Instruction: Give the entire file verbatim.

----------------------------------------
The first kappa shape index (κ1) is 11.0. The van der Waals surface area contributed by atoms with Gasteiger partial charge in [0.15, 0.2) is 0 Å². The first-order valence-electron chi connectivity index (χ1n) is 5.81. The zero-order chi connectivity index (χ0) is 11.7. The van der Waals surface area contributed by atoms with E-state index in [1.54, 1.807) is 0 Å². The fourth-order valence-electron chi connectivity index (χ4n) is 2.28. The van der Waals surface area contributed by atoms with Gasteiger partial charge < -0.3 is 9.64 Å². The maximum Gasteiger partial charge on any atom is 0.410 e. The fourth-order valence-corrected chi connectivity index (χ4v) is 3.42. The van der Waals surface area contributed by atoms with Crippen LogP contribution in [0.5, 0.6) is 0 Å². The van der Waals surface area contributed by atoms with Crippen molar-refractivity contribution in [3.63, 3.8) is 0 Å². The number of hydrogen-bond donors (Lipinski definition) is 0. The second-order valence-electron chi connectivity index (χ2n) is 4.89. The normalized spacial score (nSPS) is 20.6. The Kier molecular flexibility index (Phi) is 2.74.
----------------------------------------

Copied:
The first kappa shape index (κ1) is 11.0. The van der Waals surface area contributed by atoms with Gasteiger partial charge in [0.15, 0.2) is 0 Å². The first-order valence-electron chi connectivity index (χ1n) is 5.81. The zero-order chi connectivity index (χ0) is 11.7. The van der Waals surface area contributed by atoms with E-state index in [1.54, 1.807) is 0 Å². The fourth-order valence-electron chi connectivity index (χ4n) is 2.28. The van der Waals surface area contributed by atoms with Gasteiger partial charge < -0.3 is 9.64 Å². The maximum Gasteiger partial charge on any atom is 0.410 e. The fourth-order valence-corrected chi connectivity index (χ4v) is 3.42. The van der Waals surface area contributed by atoms with Crippen LogP contribution in [0.5, 0.6) is 0 Å². The van der Waals surface area contributed by atoms with Crippen molar-refractivity contribution in [3.63, 3.8) is 0 Å². The number of hydrogen-bond donors (Lipinski definition) is 0. The second-order valence-electron chi connectivity index (χ2n) is 4.89. The normalized spacial score (nSPS) is 20.6. The Kier molecular flexibility index (Phi) is 2.74.